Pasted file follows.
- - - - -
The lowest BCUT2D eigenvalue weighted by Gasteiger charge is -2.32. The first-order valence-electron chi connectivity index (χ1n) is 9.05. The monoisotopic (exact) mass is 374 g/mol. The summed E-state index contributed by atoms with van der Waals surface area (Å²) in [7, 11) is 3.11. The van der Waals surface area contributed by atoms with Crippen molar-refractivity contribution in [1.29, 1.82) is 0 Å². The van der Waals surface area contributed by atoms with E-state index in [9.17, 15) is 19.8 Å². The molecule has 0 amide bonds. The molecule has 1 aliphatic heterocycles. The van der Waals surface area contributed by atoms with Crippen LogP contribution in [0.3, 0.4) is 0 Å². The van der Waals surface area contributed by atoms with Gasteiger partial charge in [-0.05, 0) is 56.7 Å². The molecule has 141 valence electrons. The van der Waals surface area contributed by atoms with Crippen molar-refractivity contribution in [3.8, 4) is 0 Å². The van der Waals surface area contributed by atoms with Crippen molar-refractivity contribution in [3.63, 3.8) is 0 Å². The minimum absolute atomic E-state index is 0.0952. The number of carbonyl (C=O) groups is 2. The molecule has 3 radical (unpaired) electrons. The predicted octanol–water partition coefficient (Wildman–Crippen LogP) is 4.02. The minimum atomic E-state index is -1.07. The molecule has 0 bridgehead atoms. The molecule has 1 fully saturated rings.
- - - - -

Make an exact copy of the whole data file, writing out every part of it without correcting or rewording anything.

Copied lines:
The lowest BCUT2D eigenvalue weighted by Gasteiger charge is -2.32. The first-order valence-electron chi connectivity index (χ1n) is 9.05. The monoisotopic (exact) mass is 374 g/mol. The summed E-state index contributed by atoms with van der Waals surface area (Å²) in [7, 11) is 3.11. The van der Waals surface area contributed by atoms with Crippen molar-refractivity contribution in [1.29, 1.82) is 0 Å². The van der Waals surface area contributed by atoms with E-state index in [9.17, 15) is 19.8 Å². The molecule has 0 amide bonds. The molecule has 1 aliphatic heterocycles. The van der Waals surface area contributed by atoms with Crippen LogP contribution in [0.3, 0.4) is 0 Å². The van der Waals surface area contributed by atoms with Gasteiger partial charge in [-0.05, 0) is 56.7 Å². The molecule has 141 valence electrons. The van der Waals surface area contributed by atoms with Crippen molar-refractivity contribution in [3.8, 4) is 0 Å². The van der Waals surface area contributed by atoms with Crippen molar-refractivity contribution in [3.63, 3.8) is 0 Å². The minimum absolute atomic E-state index is 0.0952. The number of carbonyl (C=O) groups is 2. The molecule has 3 radical (unpaired) electrons. The predicted octanol–water partition coefficient (Wildman–Crippen LogP) is 4.02. The minimum atomic E-state index is -1.07. The molecule has 0 bridgehead atoms. The molecule has 1 fully saturated rings.